Link to comment
Share on other sites

Thanks for taking out the time to explain. I was definitely not trolling. LOL. I was looking at three different mechanic sets that were about evenly priced and I was trying to go with the one that is of the best quality.  They are the Husky 230-piece Mechanic (H230MTS0) Tool Set  from Home Depot, the Stanley 201-piece Black Chrome Mechanic (STMT75402W) Tool Set from Walmart on clearance, and the Dewalt 173-piece Mechanic (DWMT41019) Tool Set from Costco. Quality-wise, which would you stick with?

Link to comment
Share on other sites

  • 2 months later...

SBD sells Stanley as a “budget” brand and Dewalt as “premium”. Husky is also “budget”. First can you return broken ones for replacement? You can even return Harbor Freight tools. If not, skip it. I know you can return Husky and Dewalt. Not sure on Stanley.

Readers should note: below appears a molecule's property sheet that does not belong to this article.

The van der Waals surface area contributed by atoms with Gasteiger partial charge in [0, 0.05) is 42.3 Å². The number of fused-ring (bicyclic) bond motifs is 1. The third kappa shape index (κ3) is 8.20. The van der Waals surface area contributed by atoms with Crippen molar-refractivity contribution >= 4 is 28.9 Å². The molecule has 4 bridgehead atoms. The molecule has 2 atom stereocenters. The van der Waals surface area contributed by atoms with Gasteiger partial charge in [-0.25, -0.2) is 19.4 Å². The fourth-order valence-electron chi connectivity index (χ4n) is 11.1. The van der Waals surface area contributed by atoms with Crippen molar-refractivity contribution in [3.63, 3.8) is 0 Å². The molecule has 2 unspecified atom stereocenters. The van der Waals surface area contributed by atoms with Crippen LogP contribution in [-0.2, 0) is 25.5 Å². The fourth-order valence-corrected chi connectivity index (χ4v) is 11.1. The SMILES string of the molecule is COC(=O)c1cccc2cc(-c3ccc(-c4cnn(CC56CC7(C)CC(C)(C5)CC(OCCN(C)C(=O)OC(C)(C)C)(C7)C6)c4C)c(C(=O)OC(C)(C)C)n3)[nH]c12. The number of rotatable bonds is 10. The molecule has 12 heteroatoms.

I’ll add more. First don’t ignore Harbor Freight or Northern. HF used to be Chinese junk. It’s fairly respectable now. Northern is “rich rednecks”. So just not HF, Lowe’s carries Craftsman which is another Stanley/Dewalt brand positioned midway between them. Husky is partly made by SBD, too. Let’s not forget Neiko and Tekton which are essentially Amazon house brands. I’d say they are midrange too. No issues with them either.

You can save money on “sets” but they often give you a lot of poor quality tools in a set so skip these. Sorry that’s just how it is. Plus you get that stupid giant blow molded box that takes up tons of space and is utter garbage.